Julia Gillard has announced a ministerial reshuffle that rewards her supporters and makes some significant machinery-of-government change in Canberra.
The key changes are:
Former mining company executive Gary Gray replaces Martin Ferguson as Minister for Resources, Energy and Tourism and takes on Small Business, as well as moving into cabinet. Mark Dreyfus takes his roles in relation to Special Minister of State and Public Service. Gray’s appointment was instantly welcomed by mining companies, reflecting his former role as a Woodside executive.
Jason Clare is promoted into cabinet but keeps the same role of Minister for Home Affairs and Justice.
Anthony Albanese has had the position of Minister for Regional Development and Local Government restored to him after it was removed after the 2010 election and given to Simon Crean as a separate portfolio. This is being described by the government as a “promotion”, but as the record shows it merely restored the pre-2010 situation; indeed, Regional Development has been part of the Transport portfolio since 1996. Catherine King will take the Regional Services and Territories functions and also Road Safety.
Arts, which also belonged to Crean, is moved to Environment Minister Tony Burke, with Michael Danby promoted to Parliamentary Secretary for the Arts. This is a welcome outcome as it will move Danby off the Joint Committee for Intelligence and Security, where he has offended committee members from both sides with his behaviour in recent weeks.
In the most peculiar and seemingly unworkable combination, Trade Minister Craig Emerson will also become Tertiary Education, Skills, Science and Research Minister, the role vacated by Chris Bowen. Right-wing South Australian powerbroker Don Farrell, a long-time opponent of Kevin Rudd and one of the organisers of the 2010 coup against him, has been promoted from Parliamentary Secretary to Minister for Science and Research, a remarkable promotion given he has been invisible in his role on Sustainability and Water.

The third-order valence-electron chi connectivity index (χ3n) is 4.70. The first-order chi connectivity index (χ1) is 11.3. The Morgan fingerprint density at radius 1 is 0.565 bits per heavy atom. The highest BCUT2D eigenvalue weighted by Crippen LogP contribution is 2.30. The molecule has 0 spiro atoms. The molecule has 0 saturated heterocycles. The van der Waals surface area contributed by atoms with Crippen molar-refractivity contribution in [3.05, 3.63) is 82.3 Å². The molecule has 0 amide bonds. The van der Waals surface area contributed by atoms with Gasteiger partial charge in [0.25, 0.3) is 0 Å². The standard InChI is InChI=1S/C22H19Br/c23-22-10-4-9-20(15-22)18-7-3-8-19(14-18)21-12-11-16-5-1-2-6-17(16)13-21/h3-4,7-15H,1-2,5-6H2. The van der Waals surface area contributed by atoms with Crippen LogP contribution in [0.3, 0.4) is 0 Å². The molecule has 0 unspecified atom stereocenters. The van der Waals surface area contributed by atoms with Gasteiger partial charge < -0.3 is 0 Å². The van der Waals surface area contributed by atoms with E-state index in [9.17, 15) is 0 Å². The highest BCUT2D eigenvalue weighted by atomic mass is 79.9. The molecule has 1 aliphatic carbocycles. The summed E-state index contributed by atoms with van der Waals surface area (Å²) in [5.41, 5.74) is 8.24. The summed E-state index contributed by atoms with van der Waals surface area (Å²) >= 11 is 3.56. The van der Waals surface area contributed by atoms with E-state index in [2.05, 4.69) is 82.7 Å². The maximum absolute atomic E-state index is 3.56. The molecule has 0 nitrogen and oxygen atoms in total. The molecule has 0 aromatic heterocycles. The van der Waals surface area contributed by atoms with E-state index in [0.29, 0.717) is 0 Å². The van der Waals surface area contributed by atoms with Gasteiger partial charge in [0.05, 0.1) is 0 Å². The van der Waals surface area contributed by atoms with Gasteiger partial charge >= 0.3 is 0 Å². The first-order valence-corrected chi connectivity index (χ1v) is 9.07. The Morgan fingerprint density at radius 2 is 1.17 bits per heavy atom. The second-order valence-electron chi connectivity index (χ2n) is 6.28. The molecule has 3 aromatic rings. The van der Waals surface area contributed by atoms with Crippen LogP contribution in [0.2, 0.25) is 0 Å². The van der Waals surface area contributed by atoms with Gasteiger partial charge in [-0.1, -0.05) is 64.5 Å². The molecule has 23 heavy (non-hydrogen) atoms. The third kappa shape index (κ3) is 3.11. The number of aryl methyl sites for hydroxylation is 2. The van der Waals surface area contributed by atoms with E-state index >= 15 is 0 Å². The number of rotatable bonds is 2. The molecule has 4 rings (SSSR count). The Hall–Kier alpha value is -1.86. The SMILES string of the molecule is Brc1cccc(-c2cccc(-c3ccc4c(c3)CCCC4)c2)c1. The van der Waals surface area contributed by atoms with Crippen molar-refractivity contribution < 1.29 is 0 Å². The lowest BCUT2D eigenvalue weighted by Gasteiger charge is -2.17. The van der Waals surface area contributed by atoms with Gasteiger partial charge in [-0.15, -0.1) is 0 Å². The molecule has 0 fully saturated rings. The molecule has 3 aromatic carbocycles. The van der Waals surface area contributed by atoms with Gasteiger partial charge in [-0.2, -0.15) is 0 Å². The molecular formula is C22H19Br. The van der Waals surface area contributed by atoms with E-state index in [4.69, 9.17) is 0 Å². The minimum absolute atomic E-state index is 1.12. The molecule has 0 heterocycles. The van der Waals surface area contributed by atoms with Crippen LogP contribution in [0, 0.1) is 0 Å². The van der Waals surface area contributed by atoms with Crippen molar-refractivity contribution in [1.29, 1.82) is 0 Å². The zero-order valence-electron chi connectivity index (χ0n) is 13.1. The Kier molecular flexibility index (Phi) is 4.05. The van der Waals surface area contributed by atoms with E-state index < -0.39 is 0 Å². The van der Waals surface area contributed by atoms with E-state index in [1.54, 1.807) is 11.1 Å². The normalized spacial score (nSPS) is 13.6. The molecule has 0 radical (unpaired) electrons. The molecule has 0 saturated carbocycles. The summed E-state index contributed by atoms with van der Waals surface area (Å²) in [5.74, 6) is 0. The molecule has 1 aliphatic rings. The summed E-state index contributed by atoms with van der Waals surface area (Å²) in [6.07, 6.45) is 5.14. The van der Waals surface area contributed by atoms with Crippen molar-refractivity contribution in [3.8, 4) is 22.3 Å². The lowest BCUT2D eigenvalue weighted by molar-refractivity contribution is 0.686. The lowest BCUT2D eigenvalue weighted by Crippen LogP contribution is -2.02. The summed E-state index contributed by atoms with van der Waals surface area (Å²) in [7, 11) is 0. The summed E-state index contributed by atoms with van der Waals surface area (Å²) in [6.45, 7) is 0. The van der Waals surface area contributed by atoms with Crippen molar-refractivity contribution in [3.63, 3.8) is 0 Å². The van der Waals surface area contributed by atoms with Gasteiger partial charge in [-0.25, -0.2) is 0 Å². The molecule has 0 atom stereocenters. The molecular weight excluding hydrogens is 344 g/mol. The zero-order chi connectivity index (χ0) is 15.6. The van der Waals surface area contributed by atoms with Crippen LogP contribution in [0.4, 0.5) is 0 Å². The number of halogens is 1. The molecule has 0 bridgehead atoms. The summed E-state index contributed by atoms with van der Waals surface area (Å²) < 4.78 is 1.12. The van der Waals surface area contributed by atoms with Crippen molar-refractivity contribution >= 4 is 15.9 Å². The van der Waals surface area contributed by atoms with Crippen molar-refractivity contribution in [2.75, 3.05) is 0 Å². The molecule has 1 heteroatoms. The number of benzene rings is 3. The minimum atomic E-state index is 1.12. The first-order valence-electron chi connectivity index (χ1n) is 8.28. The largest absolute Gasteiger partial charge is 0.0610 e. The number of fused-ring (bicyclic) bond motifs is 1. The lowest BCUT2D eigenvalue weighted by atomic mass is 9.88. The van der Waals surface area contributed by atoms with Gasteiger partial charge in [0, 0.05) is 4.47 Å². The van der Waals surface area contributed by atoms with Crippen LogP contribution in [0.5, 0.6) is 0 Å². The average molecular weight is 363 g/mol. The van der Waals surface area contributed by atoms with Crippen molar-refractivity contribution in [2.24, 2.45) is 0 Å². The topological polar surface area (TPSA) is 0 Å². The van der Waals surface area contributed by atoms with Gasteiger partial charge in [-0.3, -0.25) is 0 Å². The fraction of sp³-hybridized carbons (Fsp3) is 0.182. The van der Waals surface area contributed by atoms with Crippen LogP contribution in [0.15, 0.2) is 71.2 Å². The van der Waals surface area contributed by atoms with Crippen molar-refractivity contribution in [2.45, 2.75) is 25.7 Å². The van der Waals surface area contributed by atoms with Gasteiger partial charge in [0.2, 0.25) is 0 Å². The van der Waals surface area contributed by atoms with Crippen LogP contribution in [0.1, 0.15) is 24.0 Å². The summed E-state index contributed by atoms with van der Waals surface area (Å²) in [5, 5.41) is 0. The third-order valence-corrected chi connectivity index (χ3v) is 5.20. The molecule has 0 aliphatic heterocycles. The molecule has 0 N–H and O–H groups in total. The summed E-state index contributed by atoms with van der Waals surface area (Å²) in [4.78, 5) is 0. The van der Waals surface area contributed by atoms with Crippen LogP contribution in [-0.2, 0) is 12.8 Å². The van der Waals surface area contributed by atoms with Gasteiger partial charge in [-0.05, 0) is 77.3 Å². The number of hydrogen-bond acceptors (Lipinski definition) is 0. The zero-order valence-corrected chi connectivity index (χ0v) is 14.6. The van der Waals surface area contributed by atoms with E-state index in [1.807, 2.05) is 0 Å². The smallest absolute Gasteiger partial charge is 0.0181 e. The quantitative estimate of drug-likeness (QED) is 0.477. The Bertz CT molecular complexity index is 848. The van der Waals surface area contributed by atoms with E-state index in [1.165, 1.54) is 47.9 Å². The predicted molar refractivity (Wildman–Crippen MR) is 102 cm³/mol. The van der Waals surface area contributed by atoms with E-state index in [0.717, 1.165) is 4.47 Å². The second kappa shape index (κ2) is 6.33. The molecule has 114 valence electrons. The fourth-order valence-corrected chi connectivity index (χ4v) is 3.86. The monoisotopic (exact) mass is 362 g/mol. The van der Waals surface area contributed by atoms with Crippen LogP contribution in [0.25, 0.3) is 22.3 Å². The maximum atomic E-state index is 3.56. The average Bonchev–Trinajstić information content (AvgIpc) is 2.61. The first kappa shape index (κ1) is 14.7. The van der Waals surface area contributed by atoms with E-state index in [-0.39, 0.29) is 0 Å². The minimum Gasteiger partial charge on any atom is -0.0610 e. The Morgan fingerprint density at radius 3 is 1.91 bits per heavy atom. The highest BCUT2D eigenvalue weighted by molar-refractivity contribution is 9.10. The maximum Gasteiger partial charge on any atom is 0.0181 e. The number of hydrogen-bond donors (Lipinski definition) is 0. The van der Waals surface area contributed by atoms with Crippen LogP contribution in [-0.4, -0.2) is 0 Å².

The Climate Change Department, which recently lost its secretary as part of a game of musical chairs following the movement of Broadband Secretary Peter Harris to the Productivity Commission, will be merged with Greg Combet’s Industry and Innovation department.
Jan McLucas, who was purged by Rudd during his government, completes her return with a promotion from parliamentary secretaryship to the Human Services ministry left vacant by Kim Carr’s departure.
The factionally-unaligned Canberra MP and former ANU economist Andrew Leigh will be Parliamentary Secretary to the Prime Minister.
Other than Danby and Leigh, new parliamentary secretaries include Matt Thistlethwaite, Amanda Rishworth and Shayne Neumann.
This is a mixed reshuffle. There is sense in ending the indulgence of having Regional Development as a separate portfolio and returning it to the Transport portfolio, and in moving Climate Change into Combet’s portfolio now that its core work of developing and implementing a carbon pricing scheme is completed. The resources sector, too, will be delighted to have replaced one industry spruiker, Martin Ferguson, with another, and the promotion of Leigh will lift the frontbench’s average IQ.
But the Arts sub-portfolio continues its peripatetic history; the combination of Higher Education and Trade for Craig Emerson — what used to be two full-time ministerial jobs — is bizarre and the shameless promotion of pro-Gillard powerbroker Don Farrell illustrates this is ultimately about ensuring those who did the right thing by the Prime Minister last week are rewarded.
Meanwhile, in Rudd, Bowen, Carr, Ferguson, Crean and Ed Husic, Labor will take one of its most talented-ever backbenches to the coming election.